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Clinical guideline

NICE re-evaluates heart failure prescribing practices

The National Institute for Health and Care Excellence says the traditional practice of giving opioids to acute heart failure patients has limited clinical benefit.

National Institute for Health and Care Excellence (NICE) questions common prescribing practices when patients with acute heart failure are admitted to hospital

Source: MedicImage / Alamy

Acute heart failure is responsible for more than 67,000 annual hospital admissions in England and Wales

Updated national guidance on the management of acute heart failure has called into question some common prescribing practices that happen when this group of patients are admitted to hospital.

The National Institute for Health and Care Excellence (NICE) says the traditional practice of giving opioids to patients to relieve their stress has limited clinical benefit. The best way to manage this is through “rapid diagnosis, initiation of treatment and a safe, reassuring environment”, it says.

In developing its clinical guideline, published on 8 October 2014, NICE also considered which diuretic strategy has the best outcomes. Although diuretics are usually given intravenously, there is “significant” variation in doses and whether they are given as continuous infusions or as intermittent boluses. Based on the evidence, the guideline development group concluded that neither option is superior and the decision should depend on “clinical circumstances”.

NICE recommends that nitrates should not be routinely offered to people with acute heart failure because the clinical benefits are unclear. If nitrates are used in specific circumstances, such as for people with concomitant myocardial ischaemia or severe hypertension, blood pressure must be monitored closely, it says.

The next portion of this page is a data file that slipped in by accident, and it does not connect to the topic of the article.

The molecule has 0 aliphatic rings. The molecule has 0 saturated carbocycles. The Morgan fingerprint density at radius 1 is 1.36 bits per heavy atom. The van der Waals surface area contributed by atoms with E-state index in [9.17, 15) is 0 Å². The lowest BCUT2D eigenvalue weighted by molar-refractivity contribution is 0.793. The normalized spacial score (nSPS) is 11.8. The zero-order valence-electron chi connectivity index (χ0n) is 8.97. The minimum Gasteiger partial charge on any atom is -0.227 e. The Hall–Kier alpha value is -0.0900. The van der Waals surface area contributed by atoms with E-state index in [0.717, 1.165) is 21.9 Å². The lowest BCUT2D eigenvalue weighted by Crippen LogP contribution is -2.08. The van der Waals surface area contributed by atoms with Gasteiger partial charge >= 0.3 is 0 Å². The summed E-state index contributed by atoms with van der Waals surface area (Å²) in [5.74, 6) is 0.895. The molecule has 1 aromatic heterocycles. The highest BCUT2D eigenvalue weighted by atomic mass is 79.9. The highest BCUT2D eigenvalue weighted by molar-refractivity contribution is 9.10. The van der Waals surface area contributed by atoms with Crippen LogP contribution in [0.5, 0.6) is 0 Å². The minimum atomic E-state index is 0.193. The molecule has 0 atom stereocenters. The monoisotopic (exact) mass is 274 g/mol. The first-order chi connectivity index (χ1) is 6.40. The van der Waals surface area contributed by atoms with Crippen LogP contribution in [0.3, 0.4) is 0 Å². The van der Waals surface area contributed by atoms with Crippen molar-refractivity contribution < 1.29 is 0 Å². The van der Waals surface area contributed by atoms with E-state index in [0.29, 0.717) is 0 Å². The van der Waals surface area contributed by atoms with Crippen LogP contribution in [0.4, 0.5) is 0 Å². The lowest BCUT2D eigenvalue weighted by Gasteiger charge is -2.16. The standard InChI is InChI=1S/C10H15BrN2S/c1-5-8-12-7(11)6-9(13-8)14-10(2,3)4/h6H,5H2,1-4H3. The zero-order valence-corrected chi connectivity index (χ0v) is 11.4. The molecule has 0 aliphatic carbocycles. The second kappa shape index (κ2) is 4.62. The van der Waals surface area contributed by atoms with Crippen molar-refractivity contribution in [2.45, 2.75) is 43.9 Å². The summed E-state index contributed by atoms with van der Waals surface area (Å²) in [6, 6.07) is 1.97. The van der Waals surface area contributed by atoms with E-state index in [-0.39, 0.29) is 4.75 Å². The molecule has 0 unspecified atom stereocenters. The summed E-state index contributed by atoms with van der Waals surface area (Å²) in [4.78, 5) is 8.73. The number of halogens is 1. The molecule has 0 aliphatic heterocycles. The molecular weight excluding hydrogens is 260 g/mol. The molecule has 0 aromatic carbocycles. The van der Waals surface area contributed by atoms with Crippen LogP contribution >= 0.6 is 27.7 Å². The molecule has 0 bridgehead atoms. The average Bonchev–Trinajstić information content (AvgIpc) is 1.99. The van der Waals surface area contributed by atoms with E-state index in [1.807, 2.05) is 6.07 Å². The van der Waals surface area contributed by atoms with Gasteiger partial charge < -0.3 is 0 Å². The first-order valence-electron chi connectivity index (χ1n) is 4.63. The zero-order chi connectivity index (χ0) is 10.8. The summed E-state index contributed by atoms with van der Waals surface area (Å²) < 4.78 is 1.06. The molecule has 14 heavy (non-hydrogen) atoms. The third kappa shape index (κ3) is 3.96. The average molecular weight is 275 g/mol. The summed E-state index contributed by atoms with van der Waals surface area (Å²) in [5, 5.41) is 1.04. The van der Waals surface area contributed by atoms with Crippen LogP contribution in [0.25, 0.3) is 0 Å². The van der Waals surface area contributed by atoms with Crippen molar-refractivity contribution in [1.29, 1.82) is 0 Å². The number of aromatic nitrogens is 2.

The guidance states there is “no sustained benefit” from routinely offering inotropes or vasopressors to people with acute heart failure, even though this is common practice. Use of these agents should be limited to stabilising a patient in cardiogenic shock.

NICE gives recommendations for the timing of beta-blocker therapy after a patient has stabilised and the circumstances in which treatment should be reintroduced or started from scratch.

Recommendations for best practice for when angiotensin-converting enzyme inhibitors should be prescribed are also outlined.

NICE recommends that people with acute or suspected acute heart failure should be assessed by a specialist multidisciplinary team. A member of the team should be responsible for a follow-up visit to the patient two weeks after he or she has been discharged from hospital. The team should be part of a hospital’s cardiology ward, deliver the patient’s ongoing care and be prepared to do outreach work, according to NICE.

Acute heart failure is responsible for more than 67,000 annual hospital admissions in England and Wales and is the leading cause of hospital admission in people aged over 65 years.

Citation: The Pharmaceutical Journal DOI: 10.1211/PJ.2014.20066751

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